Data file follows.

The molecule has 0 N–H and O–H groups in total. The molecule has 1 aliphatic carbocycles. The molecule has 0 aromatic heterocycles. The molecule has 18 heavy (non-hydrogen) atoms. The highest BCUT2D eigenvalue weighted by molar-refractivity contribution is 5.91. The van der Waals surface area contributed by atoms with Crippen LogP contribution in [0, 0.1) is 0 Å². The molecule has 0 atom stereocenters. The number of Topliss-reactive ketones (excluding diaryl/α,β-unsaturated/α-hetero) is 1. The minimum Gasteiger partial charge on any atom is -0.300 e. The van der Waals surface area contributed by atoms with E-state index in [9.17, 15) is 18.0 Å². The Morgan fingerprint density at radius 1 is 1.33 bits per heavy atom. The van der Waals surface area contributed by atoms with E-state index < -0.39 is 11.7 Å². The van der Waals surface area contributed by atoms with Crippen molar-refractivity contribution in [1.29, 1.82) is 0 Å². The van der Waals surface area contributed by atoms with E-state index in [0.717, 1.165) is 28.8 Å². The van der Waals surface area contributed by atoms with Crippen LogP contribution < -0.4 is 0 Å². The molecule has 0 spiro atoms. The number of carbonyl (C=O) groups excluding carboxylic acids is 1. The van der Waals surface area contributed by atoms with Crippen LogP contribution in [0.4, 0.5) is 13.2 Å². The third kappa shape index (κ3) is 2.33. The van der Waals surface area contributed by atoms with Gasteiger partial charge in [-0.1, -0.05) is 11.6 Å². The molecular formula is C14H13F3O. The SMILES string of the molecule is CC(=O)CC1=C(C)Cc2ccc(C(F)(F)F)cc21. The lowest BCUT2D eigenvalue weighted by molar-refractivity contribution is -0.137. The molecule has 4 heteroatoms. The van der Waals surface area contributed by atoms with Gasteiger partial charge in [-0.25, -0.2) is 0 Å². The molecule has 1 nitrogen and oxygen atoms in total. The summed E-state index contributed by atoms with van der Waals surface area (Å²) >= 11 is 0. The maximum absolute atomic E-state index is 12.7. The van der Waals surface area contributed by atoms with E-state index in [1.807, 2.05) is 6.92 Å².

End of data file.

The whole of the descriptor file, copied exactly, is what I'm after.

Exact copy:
The molecule has 0 N–H and O–H groups in total. The molecule has 1 aliphatic carbocycles. The molecule has 0 aromatic heterocycles. The molecule has 18 heavy (non-hydrogen) atoms. The highest BCUT2D eigenvalue weighted by molar-refractivity contribution is 5.91. The van der Waals surface area contributed by atoms with Crippen LogP contribution in [0, 0.1) is 0 Å². The molecule has 0 atom stereocenters. The number of Topliss-reactive ketones (excluding diaryl/α,β-unsaturated/α-hetero) is 1. The minimum Gasteiger partial charge on any atom is -0.300 e. The van der Waals surface area contributed by atoms with E-state index in [9.17, 15) is 18.0 Å². The Morgan fingerprint density at radius 1 is 1.33 bits per heavy atom. The van der Waals surface area contributed by atoms with E-state index < -0.39 is 11.7 Å². The van der Waals surface area contributed by atoms with Crippen molar-refractivity contribution in [1.29, 1.82) is 0 Å². The van der Waals surface area contributed by atoms with E-state index in [0.717, 1.165) is 28.8 Å². The van der Waals surface area contributed by atoms with Crippen LogP contribution < -0.4 is 0 Å². The molecule has 0 spiro atoms. The number of carbonyl (C=O) groups excluding carboxylic acids is 1. The van der Waals surface area contributed by atoms with Crippen LogP contribution in [0.4, 0.5) is 13.2 Å². The third kappa shape index (κ3) is 2.33. The van der Waals surface area contributed by atoms with Gasteiger partial charge in [-0.1, -0.05) is 11.6 Å². The molecular formula is C14H13F3O. The SMILES string of the molecule is CC(=O)CC1=C(C)Cc2ccc(C(F)(F)F)cc21. The lowest BCUT2D eigenvalue weighted by molar-refractivity contribution is -0.137. The molecule has 4 heteroatoms. The van der Waals surface area contributed by atoms with Gasteiger partial charge in [-0.25, -0.2) is 0 Å². The molecule has 1 nitrogen and oxygen atoms in total. The summed E-state index contributed by atoms with van der Waals surface area (Å²) >= 11 is 0. The maximum absolute atomic E-state index is 12.7. The van der Waals surface area contributed by atoms with E-state index in [1.807, 2.05) is 6.92 Å².